In first year, modules introduce you to core subject material relevant to all biology degree programmes. You will also take two introductory Chemistry modules. The following modules are compulsory.
- Biology 1: provides an introduction to molecular and cellular biology. It covers cell diversity and the origins of life, cellular structures and fundamental processes.
- Biology 2: provides an introduction to the diversity of life on Earth and addresses key elements of organismal and ecological aspects of life.
- Introductory Inorganic and Physical Chemistry: covers origin of the elements and the periodic table, atomic structure, shapes and properties of molecules, chemistry of the elements, properties of solutions, thermochemistry, thermodynamics and kinetics, and mathematical tools for chemistry.
- Organic and Biological Chemistry 1: covers the structure and nomenclature of simple organic compounds, basic stereochemistry, fundamental organic reaction mechanisms, organic functional groups and their reactions, introductory bioorganic chemistry, and organic spectroscopy.
In second year, modules are chosen which will best prepare you for your intended degree (or group of possible degrees) and new topics are introduced in some second-year modules such as evolutionary biology and ecology. Students intending to study Biochemistry at Honours level must take the following compulsory modules:
- Applied Molecular Biology: examines case studies to provide examples of how molecular biology techniques are applied in research to address real-life questions and problems.
- Biochemistry: a number of central metabolic pathways and their control are studied in detail, alongside examples of their importance in disease and recent metabolomic studies.
- Molecular Biology: provides an introduction to modern molecular biology, covering fundamental biological processes such as transcription, translation, and DNA replication and repair.
- Organic Chemistry 2: covers methods for carbon-carbon bond formation and interconversion of functional groups, aromatic and heteroaromatic reactivity, retrosynthetic analysis, mechanistic biological chemistry and organic spectroscopy.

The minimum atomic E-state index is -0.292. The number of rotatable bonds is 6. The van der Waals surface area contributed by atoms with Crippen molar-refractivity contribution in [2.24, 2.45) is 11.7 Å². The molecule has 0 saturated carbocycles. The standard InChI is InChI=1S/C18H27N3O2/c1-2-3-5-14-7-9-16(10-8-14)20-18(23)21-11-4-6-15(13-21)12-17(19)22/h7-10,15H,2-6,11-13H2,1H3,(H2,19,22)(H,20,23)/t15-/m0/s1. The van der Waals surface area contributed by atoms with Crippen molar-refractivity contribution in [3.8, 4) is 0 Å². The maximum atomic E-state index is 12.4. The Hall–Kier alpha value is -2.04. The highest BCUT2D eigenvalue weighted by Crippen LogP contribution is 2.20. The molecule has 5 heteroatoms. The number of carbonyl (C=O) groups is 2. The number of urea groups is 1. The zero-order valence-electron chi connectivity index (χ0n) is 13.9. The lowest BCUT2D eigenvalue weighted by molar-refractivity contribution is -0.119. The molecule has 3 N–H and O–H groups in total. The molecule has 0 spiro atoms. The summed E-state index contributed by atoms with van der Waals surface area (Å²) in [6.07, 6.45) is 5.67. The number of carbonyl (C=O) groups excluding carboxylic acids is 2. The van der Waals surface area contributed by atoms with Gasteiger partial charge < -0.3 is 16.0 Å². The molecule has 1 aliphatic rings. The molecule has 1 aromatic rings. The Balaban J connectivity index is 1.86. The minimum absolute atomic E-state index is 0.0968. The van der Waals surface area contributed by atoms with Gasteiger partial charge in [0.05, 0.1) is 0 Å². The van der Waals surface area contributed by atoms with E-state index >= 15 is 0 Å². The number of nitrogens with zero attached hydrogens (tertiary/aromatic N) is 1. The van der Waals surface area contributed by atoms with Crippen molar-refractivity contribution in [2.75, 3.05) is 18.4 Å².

- Research Methods in Biology: develops essential academic and transferable skills, with major emphasis on problem solving. This is achieved through a combination of interactive lectures, independent data-handling workshops and group work on a mini research project.
In third year, you will continue to specialise in Biochemistry via a wide range of modules covering core topics. Modules that have been offered in previous years include:
- Advanced Biochemistry
- Infection and Disease
- Gene Regulation
- Membranes and Cell Communication
- Protein Structure and Function.
In fourth year, students typically undertake an independent 7 to 12-month research placement hosted by an external institute or company. The external placement gives students the opportunity to practice and learn a range of scientific and generic skills, including an element of independent working in a working environment outside of St Andrews.
Students will find out more about these placements once they have completed their first two years.
During fifth year, you will take advanced research-led modules in your chosen speciality. Advanced modules offered in the past include:
- Antimicrobials - Mode of Action and Resistance
- Maladaptive changes in the nervous system
- Metabolic and Clinical Biochemistry
- Molecular and cell biology of eukaryotic DNA replication
- Molecular Mechanisms of Membrane Trafficking.
In fifth year, you will also undertake an advanced laboratory research project to investigate a defined problem within biochemistry. The project will involve initiative and independence in experimental design and in pursuing the literature, excellent experimental and analytical techniques. Students will be allocated to a member of staff within the School of Biology who will guide and advise them in research activities throughout the academic year. The project will be presented in the form of a proposal, a research dissertation, an oral presentation and a viva.